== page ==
Then another slight musical shift, with the early 90s L.A. rock sound of Looner and the wall of noise of Room 13, magnificently broken down and rebuilt as the song progresses.
Their final song, and the title track of their new album, Condemned to Hope saw a riotous intro and a return to the taut riffs and sludgey bass of earlier songs in their set, still without actually provoking much of a reaction from a pretty docile crowd. Bevan happily said her goodbyes and the band left the stage, to a smattering of applause yet deserving more.
That’s possibly the problem we had with the whole night. For a Kazimier Saturday metal/rock gig, there wasn’t really any attitude, bite or edge to the night.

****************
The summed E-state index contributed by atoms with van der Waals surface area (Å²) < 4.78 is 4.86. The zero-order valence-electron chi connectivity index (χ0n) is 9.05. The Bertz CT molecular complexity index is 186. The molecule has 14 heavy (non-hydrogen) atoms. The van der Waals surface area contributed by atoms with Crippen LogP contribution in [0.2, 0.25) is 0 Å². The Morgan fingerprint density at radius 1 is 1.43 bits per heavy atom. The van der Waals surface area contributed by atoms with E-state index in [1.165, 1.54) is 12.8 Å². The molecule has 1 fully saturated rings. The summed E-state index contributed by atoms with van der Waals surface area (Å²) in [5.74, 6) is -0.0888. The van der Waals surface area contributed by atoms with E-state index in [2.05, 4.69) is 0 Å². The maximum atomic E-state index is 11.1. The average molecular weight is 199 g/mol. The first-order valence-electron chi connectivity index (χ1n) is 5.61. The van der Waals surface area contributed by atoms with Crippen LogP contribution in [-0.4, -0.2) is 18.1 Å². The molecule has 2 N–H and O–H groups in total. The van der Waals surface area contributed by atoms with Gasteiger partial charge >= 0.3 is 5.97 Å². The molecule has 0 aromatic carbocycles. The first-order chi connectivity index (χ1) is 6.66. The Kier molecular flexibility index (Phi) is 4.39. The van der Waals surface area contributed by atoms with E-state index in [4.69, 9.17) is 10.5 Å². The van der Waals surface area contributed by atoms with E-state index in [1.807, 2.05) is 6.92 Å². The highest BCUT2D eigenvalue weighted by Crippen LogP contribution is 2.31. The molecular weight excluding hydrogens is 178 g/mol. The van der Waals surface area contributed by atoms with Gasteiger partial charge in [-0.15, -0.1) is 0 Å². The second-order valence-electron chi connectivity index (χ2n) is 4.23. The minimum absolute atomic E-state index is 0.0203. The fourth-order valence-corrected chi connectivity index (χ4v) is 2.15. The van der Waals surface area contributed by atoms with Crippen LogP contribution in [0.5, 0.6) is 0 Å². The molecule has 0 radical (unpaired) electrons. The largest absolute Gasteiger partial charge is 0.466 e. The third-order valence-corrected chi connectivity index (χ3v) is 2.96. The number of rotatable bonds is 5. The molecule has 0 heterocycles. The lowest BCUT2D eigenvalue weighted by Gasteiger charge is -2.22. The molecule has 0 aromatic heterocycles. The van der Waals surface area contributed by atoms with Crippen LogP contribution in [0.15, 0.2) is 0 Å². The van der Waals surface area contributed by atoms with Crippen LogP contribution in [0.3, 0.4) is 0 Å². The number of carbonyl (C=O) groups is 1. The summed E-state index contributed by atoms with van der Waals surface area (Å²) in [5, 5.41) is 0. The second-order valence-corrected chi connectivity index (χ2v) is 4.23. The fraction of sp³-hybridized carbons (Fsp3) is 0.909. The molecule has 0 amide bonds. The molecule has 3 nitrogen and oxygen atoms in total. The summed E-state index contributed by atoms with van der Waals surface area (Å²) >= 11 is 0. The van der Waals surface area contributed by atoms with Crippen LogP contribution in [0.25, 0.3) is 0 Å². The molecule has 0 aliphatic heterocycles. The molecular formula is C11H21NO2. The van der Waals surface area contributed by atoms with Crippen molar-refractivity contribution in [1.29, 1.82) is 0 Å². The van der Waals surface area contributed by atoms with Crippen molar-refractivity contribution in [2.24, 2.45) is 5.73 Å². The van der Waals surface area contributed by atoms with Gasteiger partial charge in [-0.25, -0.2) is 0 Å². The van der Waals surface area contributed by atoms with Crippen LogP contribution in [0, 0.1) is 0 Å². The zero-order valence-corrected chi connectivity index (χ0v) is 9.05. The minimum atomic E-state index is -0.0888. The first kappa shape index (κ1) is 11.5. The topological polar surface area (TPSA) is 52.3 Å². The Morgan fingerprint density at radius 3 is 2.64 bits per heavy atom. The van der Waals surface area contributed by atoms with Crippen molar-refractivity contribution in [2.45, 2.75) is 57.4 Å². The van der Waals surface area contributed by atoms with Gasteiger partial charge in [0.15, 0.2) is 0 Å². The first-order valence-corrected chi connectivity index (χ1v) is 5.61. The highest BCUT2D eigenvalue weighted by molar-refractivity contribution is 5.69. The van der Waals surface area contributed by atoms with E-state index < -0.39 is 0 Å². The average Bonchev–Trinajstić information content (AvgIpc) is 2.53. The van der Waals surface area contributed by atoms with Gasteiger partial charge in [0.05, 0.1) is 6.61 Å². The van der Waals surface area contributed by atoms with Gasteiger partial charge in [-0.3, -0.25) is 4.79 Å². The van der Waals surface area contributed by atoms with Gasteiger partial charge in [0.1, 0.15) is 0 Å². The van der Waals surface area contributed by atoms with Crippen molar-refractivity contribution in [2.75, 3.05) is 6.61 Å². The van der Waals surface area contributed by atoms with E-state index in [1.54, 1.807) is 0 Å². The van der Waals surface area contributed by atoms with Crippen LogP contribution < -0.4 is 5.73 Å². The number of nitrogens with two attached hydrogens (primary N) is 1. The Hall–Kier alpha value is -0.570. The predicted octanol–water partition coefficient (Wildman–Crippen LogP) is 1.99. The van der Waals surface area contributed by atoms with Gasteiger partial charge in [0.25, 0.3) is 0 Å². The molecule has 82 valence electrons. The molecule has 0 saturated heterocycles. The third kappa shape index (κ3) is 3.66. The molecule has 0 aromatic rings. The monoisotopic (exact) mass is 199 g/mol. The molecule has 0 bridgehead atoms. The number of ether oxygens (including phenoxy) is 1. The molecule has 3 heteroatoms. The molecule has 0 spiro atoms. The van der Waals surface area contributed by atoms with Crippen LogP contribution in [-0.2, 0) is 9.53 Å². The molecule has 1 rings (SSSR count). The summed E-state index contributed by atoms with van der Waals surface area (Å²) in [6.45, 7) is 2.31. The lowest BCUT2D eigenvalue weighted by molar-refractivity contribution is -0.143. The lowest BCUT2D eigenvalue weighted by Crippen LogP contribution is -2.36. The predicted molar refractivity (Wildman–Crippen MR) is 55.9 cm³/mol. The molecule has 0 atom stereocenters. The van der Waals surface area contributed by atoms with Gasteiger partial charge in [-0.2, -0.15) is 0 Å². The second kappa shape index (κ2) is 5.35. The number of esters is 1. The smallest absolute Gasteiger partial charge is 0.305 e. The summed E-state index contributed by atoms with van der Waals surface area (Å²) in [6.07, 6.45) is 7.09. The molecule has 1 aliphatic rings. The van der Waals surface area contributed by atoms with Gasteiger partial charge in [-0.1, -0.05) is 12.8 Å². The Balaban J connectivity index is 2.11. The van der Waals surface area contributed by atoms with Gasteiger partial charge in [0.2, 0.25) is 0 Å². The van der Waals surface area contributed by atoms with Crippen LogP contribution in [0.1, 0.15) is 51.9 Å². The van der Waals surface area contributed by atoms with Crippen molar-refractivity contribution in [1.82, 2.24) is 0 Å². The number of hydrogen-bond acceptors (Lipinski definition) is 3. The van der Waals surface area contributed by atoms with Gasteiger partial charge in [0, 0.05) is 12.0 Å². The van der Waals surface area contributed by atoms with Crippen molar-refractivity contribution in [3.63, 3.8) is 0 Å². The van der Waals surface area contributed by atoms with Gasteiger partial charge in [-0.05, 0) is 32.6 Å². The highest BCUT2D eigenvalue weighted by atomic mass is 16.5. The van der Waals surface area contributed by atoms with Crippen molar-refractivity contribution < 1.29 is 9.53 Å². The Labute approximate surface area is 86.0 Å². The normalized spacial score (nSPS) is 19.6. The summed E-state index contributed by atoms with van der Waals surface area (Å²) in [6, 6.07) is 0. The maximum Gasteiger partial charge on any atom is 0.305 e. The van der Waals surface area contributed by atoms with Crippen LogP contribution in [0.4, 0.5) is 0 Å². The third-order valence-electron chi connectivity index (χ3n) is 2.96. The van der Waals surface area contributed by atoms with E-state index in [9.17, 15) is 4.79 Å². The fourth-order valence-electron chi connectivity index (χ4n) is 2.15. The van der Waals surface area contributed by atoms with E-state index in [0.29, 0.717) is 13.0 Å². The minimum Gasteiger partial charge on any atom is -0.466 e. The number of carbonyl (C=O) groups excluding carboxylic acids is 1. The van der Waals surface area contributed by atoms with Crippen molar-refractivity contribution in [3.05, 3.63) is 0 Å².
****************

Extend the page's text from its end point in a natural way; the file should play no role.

We’re not sure that it’s the bands’ fault though. Other than a few dodgy moments from each, all three bands performed well, and certain sections of the audience seemed to be having a blast.
Maybe it was the relatively sparse crowd (perhaps due to the Liverpool International Festival of Psychedelia taking place at the other end of the city) or maybe that’s just not what the kids are into these days and we’re just older and more nostalgic for the gigs of our youth.
Overall the night seemed a deeply sanitised version of a metal gig – nothing new, nothing dangerous. Call use purists, but aren’t rock concerts supposed to leave you feeling like the night might boil over at any point?
Despite the mostly great performances this didn’t even really simmer.
Pictures by Getintothis‘ Antonio Franco